Last week in baseball history — cursed going and coming

Ask an old-time Cleveland Indians fan to name the worst trade the Tribe ever made and he’ll probably name the deal that sent Rocky Colavito to the Detroit Tigers. Ask him to name the second worst and he might say the deal that brought Colavito back to Cleveland.

The Indians famously traded Colavito to the Tigers for Harvey Kuenn in April 1960. It was a blockbuster deal involving the reigning American League batting champion (Kuenn) and the reigning American League home run king (Colavito).

At the time, batting average was a highly overrated measure of offensive performance. But even taking this into account, it’s difficult to understand why the Indians made this trade. In 1959, Kuenn had “produced” 170 runs (runs scored+runs batted in). Colavito had produced 201. Moreover, Colavito was three years younger than Kuenn and just entering his prime.

The deal outraged Cleveland fans. Colavito was a huge local hero, especially among female fans. If anything, though, this may have encouraged Frank (Trader) Lane to offload the Rock. After all, as general manager of the St. Louis Cardinals, he had tried to trade Stan Musial. However, Lane’s stated reason for the trade was that home runs are overrated!

Colavito went on to belt 139 of them, while driving in more than 400 runs, during his four years in Detroit. Kuenn lasted one year in Cleveland before being traded to San Francisco. In his best post-Colavito-trade season, playing for the Giants, he hit 10 homers and drove in 68 runs.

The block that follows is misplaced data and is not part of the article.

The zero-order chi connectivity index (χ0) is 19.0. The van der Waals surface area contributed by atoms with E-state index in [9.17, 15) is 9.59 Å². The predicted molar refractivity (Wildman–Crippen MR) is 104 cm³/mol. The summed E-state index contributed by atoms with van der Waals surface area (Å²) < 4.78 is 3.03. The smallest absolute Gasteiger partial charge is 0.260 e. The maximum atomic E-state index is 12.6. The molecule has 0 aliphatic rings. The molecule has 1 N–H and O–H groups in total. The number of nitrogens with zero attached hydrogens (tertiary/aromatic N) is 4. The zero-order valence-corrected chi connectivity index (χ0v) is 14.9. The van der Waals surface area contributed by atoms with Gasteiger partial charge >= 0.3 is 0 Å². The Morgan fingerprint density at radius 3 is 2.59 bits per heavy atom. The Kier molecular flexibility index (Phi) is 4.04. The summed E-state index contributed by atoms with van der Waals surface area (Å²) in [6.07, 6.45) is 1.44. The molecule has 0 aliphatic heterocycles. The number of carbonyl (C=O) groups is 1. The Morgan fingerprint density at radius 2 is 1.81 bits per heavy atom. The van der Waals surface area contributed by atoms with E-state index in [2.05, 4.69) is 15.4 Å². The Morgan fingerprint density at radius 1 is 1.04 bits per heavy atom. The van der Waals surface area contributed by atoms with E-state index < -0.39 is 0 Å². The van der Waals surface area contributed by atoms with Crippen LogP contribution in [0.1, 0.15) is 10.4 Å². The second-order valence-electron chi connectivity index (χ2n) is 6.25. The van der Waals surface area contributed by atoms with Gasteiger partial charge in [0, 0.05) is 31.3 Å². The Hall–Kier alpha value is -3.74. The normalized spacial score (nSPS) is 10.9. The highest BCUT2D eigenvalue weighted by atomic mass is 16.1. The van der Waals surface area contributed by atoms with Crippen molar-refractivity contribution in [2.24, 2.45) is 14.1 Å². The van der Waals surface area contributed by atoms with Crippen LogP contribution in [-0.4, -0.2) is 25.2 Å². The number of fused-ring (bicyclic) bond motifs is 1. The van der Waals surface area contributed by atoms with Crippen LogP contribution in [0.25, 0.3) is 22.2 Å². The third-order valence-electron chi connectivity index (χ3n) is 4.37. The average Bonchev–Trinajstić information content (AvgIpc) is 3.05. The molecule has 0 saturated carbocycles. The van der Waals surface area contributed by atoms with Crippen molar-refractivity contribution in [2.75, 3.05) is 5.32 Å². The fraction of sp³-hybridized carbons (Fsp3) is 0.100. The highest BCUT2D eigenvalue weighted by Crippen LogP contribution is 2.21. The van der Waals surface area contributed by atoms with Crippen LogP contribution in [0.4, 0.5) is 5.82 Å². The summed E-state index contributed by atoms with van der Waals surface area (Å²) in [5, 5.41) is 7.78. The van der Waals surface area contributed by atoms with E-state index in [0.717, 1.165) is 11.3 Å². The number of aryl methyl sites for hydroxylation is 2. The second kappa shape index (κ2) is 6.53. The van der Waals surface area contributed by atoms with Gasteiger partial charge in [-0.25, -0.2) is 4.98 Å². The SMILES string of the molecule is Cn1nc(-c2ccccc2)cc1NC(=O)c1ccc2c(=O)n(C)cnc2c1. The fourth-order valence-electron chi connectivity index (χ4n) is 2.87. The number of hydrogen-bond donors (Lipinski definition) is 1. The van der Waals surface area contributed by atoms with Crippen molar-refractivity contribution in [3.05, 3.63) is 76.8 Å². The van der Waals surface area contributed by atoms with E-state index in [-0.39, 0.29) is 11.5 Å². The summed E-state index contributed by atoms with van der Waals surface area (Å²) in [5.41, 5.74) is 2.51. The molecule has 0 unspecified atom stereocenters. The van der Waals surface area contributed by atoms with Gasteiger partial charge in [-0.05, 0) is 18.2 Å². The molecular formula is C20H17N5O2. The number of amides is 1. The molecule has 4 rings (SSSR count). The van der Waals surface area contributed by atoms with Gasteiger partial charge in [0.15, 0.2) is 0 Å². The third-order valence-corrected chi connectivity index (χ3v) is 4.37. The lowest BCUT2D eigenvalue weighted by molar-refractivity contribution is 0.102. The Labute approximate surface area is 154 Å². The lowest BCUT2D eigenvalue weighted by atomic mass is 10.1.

The trade came to take on epic proportions in the minds of Indians fans. There’s even a book, The Curse of Rocky Colavito, that attributes Cleveland’s decades of baseball woes to the original sin of the Colavito-Kuenn deal.

The Tigers traded to Colavito to Kansas City after the 1963 season in a deal I discussed here. Cleveland inquired about obtaining the slugger at that time, but general manager Gabe Paul deemed the price — up-and-coming third baseman Max Alvis — too high.

Colavito had a fine season for Kansas City in 1964 (.270 batting average with 34 home runs and 102 RBIs). However, he reportedly clashed with the team’s owner, Charlie Finley.

Whether for that reason or some other, the A’s traded Colavito to Cleveland on January 20, 1965. It was a sound idea in principle. Colavito was now 30 and his trade value would never be higher. The A’s were several years away from respectability, and Colavito would likely be washed-up by the time the club was a serious contender (this turned out to be the case).

Finally, the Indians were desperate to reacquire Colavito. The club had been struggling both on and off the field. There were even suggestions that it might leave town. General manager Gabe Paul was ready to pay a big price to bring back the idol.

Paul did, in fact, pay a big price. However, Kansas City didn’t receive it. Instead, Colavito returned to Cleveland via a three team deal in which the Chicago White Sox received the “Rocky premium.”

In exchange for Colavito, the Kansas City received Jim Landis and Mike Hershberger (a pair of outfielders) and pitcher Fred Talbot from the White Sox (Talbot came over in February, when the deal was completed). The White Sox received pitcher Tommy John, center fielder Tommie Agee, and catcher John Romano from Cleveland. The Indians, in addition to getting Colavito from K.C., received catcher Camilio Carreon from Chicago. Thus, the deal included a catcher swap between Cleveland and Chicago.

Even taking Colavito’s age into account, Kansas City got a poor return. Landis was an average player and Hershberger was below average. Talbot was a good prospect, but he never produced (he’s best remembered as Jim Bouton’s foil in Ball Four).